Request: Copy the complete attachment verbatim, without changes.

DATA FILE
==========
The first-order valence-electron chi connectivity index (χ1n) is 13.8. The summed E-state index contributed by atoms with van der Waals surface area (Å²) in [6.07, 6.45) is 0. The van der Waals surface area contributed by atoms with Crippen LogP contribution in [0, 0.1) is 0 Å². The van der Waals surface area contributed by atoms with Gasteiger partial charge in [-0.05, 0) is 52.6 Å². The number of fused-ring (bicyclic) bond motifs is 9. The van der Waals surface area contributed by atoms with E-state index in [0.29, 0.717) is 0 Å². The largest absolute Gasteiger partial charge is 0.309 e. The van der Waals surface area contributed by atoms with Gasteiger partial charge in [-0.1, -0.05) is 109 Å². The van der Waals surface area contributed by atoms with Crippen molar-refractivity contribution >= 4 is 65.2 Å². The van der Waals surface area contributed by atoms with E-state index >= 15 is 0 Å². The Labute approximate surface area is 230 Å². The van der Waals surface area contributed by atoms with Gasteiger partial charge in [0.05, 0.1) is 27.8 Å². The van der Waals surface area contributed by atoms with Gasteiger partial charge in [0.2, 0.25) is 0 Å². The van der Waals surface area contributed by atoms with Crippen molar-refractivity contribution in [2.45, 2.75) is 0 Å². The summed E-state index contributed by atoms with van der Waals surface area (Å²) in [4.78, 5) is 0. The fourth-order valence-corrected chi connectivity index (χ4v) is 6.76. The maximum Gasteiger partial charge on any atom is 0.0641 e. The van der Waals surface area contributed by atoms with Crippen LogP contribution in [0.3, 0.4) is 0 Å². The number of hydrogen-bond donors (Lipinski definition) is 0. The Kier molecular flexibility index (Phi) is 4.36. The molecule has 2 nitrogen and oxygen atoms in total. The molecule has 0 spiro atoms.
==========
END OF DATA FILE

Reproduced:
The first-order valence-electron chi connectivity index (χ1n) is 13.8. The summed E-state index contributed by atoms with van der Waals surface area (Å²) in [6.07, 6.45) is 0. The van der Waals surface area contributed by atoms with Crippen LogP contribution in [0, 0.1) is 0 Å². The van der Waals surface area contributed by atoms with Gasteiger partial charge in [-0.05, 0) is 52.6 Å². The number of fused-ring (bicyclic) bond motifs is 9. The van der Waals surface area contributed by atoms with E-state index in [0.29, 0.717) is 0 Å². The largest absolute Gasteiger partial charge is 0.309 e. The van der Waals surface area contributed by atoms with Gasteiger partial charge in [-0.1, -0.05) is 109 Å². The van der Waals surface area contributed by atoms with Crippen molar-refractivity contribution >= 4 is 65.2 Å². The van der Waals surface area contributed by atoms with E-state index >= 15 is 0 Å². The Labute approximate surface area is 230 Å². The van der Waals surface area contributed by atoms with Gasteiger partial charge in [0.05, 0.1) is 27.8 Å². The van der Waals surface area contributed by atoms with Gasteiger partial charge in [0.2, 0.25) is 0 Å². The van der Waals surface area contributed by atoms with Crippen molar-refractivity contribution in [2.45, 2.75) is 0 Å². The summed E-state index contributed by atoms with van der Waals surface area (Å²) in [4.78, 5) is 0. The fourth-order valence-corrected chi connectivity index (χ4v) is 6.76. The maximum Gasteiger partial charge on any atom is 0.0641 e. The van der Waals surface area contributed by atoms with Crippen LogP contribution in [0.3, 0.4) is 0 Å². The number of hydrogen-bond donors (Lipinski definition) is 0. The Kier molecular flexibility index (Phi) is 4.36. The molecule has 2 nitrogen and oxygen atoms in total. The molecule has 0 spiro atoms.